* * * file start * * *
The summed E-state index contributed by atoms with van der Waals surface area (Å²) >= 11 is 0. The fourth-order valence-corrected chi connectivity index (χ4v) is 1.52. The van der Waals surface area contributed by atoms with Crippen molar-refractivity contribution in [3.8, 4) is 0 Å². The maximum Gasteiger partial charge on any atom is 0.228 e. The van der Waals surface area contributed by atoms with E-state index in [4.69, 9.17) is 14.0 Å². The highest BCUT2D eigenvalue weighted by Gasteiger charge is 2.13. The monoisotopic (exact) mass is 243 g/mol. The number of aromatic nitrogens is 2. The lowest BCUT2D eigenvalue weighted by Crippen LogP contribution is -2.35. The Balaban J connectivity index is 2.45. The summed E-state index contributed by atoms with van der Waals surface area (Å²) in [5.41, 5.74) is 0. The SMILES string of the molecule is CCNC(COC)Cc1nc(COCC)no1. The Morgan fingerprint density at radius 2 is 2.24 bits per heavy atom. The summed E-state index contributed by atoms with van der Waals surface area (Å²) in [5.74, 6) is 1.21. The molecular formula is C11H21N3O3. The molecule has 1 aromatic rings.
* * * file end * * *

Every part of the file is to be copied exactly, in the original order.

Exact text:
The summed E-state index contributed by atoms with van der Waals surface area (Å²) >= 11 is 0. The fourth-order valence-corrected chi connectivity index (χ4v) is 1.52. The van der Waals surface area contributed by atoms with Crippen molar-refractivity contribution in [3.8, 4) is 0 Å². The maximum Gasteiger partial charge on any atom is 0.228 e. The van der Waals surface area contributed by atoms with E-state index in [4.69, 9.17) is 14.0 Å². The highest BCUT2D eigenvalue weighted by Gasteiger charge is 2.13. The monoisotopic (exact) mass is 243 g/mol. The number of aromatic nitrogens is 2. The lowest BCUT2D eigenvalue weighted by Crippen LogP contribution is -2.35. The Balaban J connectivity index is 2.45. The summed E-state index contributed by atoms with van der Waals surface area (Å²) in [5.41, 5.74) is 0. The SMILES string of the molecule is CCNC(COC)Cc1nc(COCC)no1. The Morgan fingerprint density at radius 2 is 2.24 bits per heavy atom. The summed E-state index contributed by atoms with van der Waals surface area (Å²) in [5.74, 6) is 1.21. The molecular formula is C11H21N3O3. The molecule has 1 aromatic rings.